Your first birth is super exciting—and stressful, so we understand the desire to cut down on unnecessary commotion in the delivery room. (Sorry, third cousin once removed, we'll see you in the waiting room afterward.)
Distant relatives aside, it can be difficult to determine who's really necessary, and who you can ask to leave—especially if it's your first rodeo. Use this list to help you plan your posse.
These people are all crucial in the proceedings:
Doctor or Midwife
Chances are, you’ve been seeing this person throughout your pregnancy. She’ll pop by every few hours to check in; a nurse will tell her your progress at other times. She’ll arrive when it’s time to push.
She’s with you for much of your labor, suggesting various positions and probably performing exams. Your delivery may span shift changes, especially if it’s long, so expect to get acquainted with a new nurse or two.
Your Birth Partner
Whether this is your husband, partner, sister or mom, your loved one is your go-to support to hold your hand through the pain, help you relax and feed you ice chips.
If you want, you can tell this group to beat it:
Present only if you request an epidural, this M.D. will swab your back, numb the site by your spine, insert the medicine and be on her way.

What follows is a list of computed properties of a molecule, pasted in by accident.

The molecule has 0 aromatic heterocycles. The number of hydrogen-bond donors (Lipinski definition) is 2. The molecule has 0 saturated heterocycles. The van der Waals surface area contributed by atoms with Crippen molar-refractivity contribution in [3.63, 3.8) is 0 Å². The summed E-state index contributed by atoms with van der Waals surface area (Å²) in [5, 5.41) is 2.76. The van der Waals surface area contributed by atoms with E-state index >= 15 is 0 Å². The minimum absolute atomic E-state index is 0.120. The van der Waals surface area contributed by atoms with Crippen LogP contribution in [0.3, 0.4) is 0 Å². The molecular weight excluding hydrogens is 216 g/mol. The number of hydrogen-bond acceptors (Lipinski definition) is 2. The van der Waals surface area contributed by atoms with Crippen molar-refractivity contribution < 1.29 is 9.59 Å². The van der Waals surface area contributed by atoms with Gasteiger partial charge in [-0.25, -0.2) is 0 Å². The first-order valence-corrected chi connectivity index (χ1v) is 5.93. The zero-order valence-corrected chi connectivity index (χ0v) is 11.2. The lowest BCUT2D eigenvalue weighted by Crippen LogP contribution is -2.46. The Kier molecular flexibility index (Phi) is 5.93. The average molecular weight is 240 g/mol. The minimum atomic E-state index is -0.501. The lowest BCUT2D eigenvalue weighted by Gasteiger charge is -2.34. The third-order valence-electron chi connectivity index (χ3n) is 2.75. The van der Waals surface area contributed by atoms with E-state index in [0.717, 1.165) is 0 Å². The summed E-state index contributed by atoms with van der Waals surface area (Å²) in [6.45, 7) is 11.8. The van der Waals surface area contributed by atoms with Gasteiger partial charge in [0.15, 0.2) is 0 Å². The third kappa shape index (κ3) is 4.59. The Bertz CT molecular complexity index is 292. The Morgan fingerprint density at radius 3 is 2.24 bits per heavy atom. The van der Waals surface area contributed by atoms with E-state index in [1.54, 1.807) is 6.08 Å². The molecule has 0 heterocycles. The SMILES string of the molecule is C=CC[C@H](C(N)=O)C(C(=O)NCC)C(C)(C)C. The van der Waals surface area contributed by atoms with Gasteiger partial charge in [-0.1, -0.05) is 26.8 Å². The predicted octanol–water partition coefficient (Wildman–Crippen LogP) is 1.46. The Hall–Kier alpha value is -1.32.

Totally optional, but if you do choose to have a doula, her primary focus is easing your discomfort. She’ll hold you up, help you onto a birthing ball—you name it. She’ll also stay with you when your partner needs to use the bathroom.
If you deliver at a teaching hospital, this M.D., who is being further trained in L&D, will assist, though he will be overseen by either your OB or another doctor (it varies by hospital).
At a teaching hospital, this doctor-to-be may pop in.
If you need a C-secion, here’s whom you’ll see:
Two surgeons, one on either side of your abdomen, operate if you need a C-section. (In some practices, your OB will scrub in and perform the surgery; ask your doctor ahead of time.)
He will move throughout the room, handing tools to the surgeons and keeping tabs on you.
She’ll stand with the surgeons and assist as they open and close your incision.
If you’re having surgery or complications, a doctor, pediatric nurse and specialist, such as a respiratory therapist, will hang in the background with their equipment (e.g., a resuscitation mask) until needed.